Staff Editorial: Fordham Should Refund Partial Tuition for a Virtual Student Experience

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Despite the changes that the pandemic has brought, Fordham decided to yet again increase tuition for the fall 2020 semester by 3.3%. With mostly-online coursework, a lack of in-person contact due to necessary health precautions and the growing strains on many students’ financial and mental health, projected tuition costs simply do not match the reality of the fall semester. In order to accommodate for the new virtual experience, Fordham should refund students for the increased tuition costs and lower tuition costs in the spring.

Most students, even if they choose to come back to campus, are going to take some portion of their classes online. Even if students sign up for a hybrid experience, they are still at the mercy of their professors, who may decide at a moments’ notice to transition the class to a virtual format. These potential changes, alongside the changes that Fordham has already made by restricting class sizes and dining locations, means that all students will be forced to experience a highly altered and diminished semester. A refund is the least that Fordham can do to repay students for the aspects of college life that they are missing out on due to the pandemic.  

With the social aspects and physical amenities inaccessible and major parts of the college experience missing, it’s unreasonable to expect students to pay the full price tag for a service they are not receiving. A recent petition founded by 10 Fordham students and circulated by @letstalkaboutitfordham demands lower tuition costs and exemplifies the anger and disappointment that the tuition increase has inspired. Students are simply not content to spend thousands of dollars on Zoom calls and FaceTime chats. Even for those students who can still come to campus after the quarantine requirements, any class could be transitioned to a virtual format at a moment’s notice — not to mention the 1,980 classes throughout the entire university that will be offered only online, as of Aug. 17. If this trend continues in the spring, then Fordham needs to lower tuition costs significantly.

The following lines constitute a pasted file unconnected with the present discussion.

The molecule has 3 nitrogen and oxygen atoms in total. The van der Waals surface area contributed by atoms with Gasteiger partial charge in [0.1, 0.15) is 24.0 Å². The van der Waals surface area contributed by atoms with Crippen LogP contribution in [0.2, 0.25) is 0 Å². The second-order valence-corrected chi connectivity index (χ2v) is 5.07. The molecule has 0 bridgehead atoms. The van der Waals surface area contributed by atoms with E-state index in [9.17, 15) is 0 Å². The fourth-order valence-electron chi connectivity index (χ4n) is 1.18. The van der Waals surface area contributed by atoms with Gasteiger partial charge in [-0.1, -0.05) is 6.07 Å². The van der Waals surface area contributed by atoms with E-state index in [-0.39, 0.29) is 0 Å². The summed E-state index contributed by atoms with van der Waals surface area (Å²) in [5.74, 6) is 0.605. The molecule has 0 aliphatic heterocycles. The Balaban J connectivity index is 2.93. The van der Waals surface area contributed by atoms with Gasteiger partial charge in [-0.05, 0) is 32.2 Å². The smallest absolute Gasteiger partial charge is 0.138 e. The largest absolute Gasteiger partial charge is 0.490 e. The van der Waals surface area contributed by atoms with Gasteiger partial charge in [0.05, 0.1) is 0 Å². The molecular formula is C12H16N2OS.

What makes the tuition increase sting even more is the massive blow the pandemic has dealt to the financial stability of many Fordham families. A recent survey conducted by LoaningTree found that 36% of parents have already been forced to take money from their children’s college funds in order to remain financially stable during the pandemic, and the situation is not likely to improve anytime soon. Affording a college tuition alongside everyday expenses is already a difficult task for most of us, but when family providers are laid off from work or unable to earn money, these financial burdens become nearly impossible to manage. To respond to a severe economic crisis by raising the cost of tuition as families face bankruptcy is inexcusable. The New School promised a freeze in tuition, Georgetown cut costs by 10%, and Santa Clara created a special fund for grants — why didn’t Fordham do the same? 

In the past, the Editorial Board has expressed empathy for Fordham’s financial situation during the pandemic. None of this sentiment remains. While the outbreak of the virus in the spring was unexpected and beyond Fordham’s control, now the university has had ample time to prepare for the difficulties of the fall semester. 

We expect the more than 160 faculty members on the Fordham Forward Task Force to continue to champion the idea of cura personalis, to do more than fiddle while we struggle. By raising tuition prices, Fordham has demonstrated that its primary concern is not the wellbeing of the student body but rather the money in our wallets. 

The decision to increase tuition is a blatant insult to students. Fordham students deserve a partial refund for fall tuition costs, and a guarantee that tuition costs will decrease in the spring should online classes become the new normal. The pandemic might have placed Fordham under financial strain — but that does not give them the right to overcharge students for a subpar college experience.